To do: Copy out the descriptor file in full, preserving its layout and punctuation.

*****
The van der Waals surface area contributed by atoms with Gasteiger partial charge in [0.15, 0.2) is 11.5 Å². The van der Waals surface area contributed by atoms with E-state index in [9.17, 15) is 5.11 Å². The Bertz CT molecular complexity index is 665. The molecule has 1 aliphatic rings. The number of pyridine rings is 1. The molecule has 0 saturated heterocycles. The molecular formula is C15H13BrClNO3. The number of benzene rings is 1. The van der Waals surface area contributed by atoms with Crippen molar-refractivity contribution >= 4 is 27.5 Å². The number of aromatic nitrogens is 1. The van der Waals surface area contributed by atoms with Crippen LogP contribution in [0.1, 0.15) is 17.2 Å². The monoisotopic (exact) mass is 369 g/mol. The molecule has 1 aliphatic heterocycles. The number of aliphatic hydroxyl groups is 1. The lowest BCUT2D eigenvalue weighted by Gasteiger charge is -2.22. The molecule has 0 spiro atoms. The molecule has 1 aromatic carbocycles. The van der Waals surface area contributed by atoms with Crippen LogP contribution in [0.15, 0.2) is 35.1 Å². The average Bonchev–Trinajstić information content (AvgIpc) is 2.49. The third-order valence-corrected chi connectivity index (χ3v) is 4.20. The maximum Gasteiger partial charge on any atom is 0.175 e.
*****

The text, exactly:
The van der Waals surface area contributed by atoms with Gasteiger partial charge in [0.15, 0.2) is 11.5 Å². The van der Waals surface area contributed by atoms with E-state index in [9.17, 15) is 5.11 Å². The Bertz CT molecular complexity index is 665. The molecule has 1 aliphatic rings. The number of pyridine rings is 1. The molecule has 0 saturated heterocycles. The molecular formula is C15H13BrClNO3. The number of benzene rings is 1. The van der Waals surface area contributed by atoms with Crippen molar-refractivity contribution >= 4 is 27.5 Å². The number of aromatic nitrogens is 1. The van der Waals surface area contributed by atoms with Crippen LogP contribution in [0.1, 0.15) is 17.2 Å². The monoisotopic (exact) mass is 369 g/mol. The molecule has 1 aliphatic heterocycles. The number of aliphatic hydroxyl groups is 1. The lowest BCUT2D eigenvalue weighted by Gasteiger charge is -2.22. The molecule has 0 spiro atoms. The molecule has 1 aromatic carbocycles. The van der Waals surface area contributed by atoms with Crippen LogP contribution in [0.15, 0.2) is 35.1 Å². The average Bonchev–Trinajstić information content (AvgIpc) is 2.49. The third-order valence-corrected chi connectivity index (χ3v) is 4.20. The maximum Gasteiger partial charge on any atom is 0.175 e.